The report’s researchers heard from UK citizens who have had to relocate to try to find work that pays at a salary that meets the Home Office’s requirement.
Brian, living in the East Midlands, is a graphic designer who started his own business in the mid 1990s. In 2009, he met Jennifer, a Filipino national, in Manila, and they maintained a long distance relationship for three years until they got engaged.
Brian’s business didn’t earn enough to please the Home Office, so he closed it and looked for a new job paying £18,600 or above. He hasn’t found one.
He told the researchers: ‘I live in an area of the country where the average wage is nowhere near the £18,600 income, and where the average salary for graphic design work is £15,300. Since closing my business I have been applying full time for positions locally, and all over the country, with no luck. In the meantime I am living off my life savings each week to survive. I am in a soul-destroying position but am still fighting hard so that Jennifer and I can have a life together.’
This week’s report urges the government to reduce the minimum income requirement to the level of the National Minimum Wage or lower, and says the Home Office should consider the full range of income and support available to a family.
The High Court issued a judgment (in the case of MM & Ors vs SSHD) which was critical of the minimum income requirement but did not find it unlawful in July 2013. The appeal was heard in the Court of Appeal in March 2014 and judgement is awaited.
In June 2013, a cross-party committee of MPs and peers expressed concern about ‘what must be the unintended consequences of these rules’.
These rules were imposed by a government whose internal working group on immigration was initially named the Hostile Environment Working Group.
One bright idea was to send vans around London boroughs last year bearing gigantic posters and the message: ‘In the UK illegally? Go home or face arrest’.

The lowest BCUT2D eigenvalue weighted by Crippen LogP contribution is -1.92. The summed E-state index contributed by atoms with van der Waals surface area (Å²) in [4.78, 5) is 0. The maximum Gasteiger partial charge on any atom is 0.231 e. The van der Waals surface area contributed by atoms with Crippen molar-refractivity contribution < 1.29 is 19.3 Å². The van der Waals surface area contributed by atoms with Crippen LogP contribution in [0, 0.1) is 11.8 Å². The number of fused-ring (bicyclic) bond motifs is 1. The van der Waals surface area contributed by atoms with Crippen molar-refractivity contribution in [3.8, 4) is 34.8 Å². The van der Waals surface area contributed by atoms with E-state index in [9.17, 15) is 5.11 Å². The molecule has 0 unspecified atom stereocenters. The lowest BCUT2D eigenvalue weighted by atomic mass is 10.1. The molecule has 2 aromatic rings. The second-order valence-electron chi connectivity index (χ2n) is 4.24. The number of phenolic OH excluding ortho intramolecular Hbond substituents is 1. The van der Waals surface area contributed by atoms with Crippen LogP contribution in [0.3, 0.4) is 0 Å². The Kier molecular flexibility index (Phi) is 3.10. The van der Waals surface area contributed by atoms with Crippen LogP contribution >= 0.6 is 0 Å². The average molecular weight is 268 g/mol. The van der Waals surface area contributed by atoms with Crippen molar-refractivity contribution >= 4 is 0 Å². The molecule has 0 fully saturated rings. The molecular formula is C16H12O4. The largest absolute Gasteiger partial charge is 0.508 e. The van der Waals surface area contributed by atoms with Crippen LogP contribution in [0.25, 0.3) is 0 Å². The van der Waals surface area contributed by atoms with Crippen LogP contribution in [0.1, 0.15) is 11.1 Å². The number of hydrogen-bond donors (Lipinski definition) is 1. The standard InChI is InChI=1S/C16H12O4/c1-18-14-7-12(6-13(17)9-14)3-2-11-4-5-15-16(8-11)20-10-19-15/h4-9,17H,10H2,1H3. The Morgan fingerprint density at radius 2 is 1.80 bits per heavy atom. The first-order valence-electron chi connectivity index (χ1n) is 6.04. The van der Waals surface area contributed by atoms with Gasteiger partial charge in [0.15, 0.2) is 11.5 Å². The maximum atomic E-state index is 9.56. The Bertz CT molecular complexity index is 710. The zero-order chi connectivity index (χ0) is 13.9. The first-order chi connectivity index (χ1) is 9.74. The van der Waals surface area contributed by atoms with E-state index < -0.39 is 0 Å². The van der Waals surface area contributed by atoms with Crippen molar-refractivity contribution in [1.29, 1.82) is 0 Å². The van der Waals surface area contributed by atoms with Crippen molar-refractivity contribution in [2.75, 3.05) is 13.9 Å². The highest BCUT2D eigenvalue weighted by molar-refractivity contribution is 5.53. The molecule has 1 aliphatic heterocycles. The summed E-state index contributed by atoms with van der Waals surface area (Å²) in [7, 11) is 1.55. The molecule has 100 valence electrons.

This is the government whose punitive new Immigration Act (it passed into law last month) turns family doctors, bank cashiers and private landlords into agents of immigration control.
Only last week the Home Office launched a new offensive, code-named Operation Centurian, that appeared to rely upon racial profiling, rather than intelligence, to target immigration raids. (The Home Office has denied this).
Explaining the income threshold in Parliament two years ago, Theresa May referred to partners such as Mohammed and Jennifer as ‘non criminals’. That’s the quality of courtesy you get from the top of the UK Home Office . . . all the way down.
The consequences of the £18,600 income threshold were quite predictable. For this government, where migrants are concerned, heartbreak, anxiety, separation and childlessness? That’s a result.
This article first appeared on Open Democracy’s Our Kingdom site HERE
The All-Party Parliamentary Group on Migration is holding an open meeting to discuss the impact of the changes on 9 July 2014, the second anniversary of the family migration rules. Tickets here. Migrants’ Rights Network has sent copies of the report to the MPs of the 74 constituencies listed in the report, and provides a template letter here for people who wish to approach their MPs. “We strongly advise that you adapt the letter according to your personal circumstances,” says MRN, “and please do let us know if you get a response”. MRN’s ‘We are Family’ website is here.
Clare Sambrook is a novelist, freelance journalist and a founder of the citizens’ campaign End Child Detention Now. Clare is a coeditor of OurKingdom, the UK section of openDemocracy.net. In 2010 she won both the Paul Foot Award and the Bevins Prize for outstanding investigative journalism.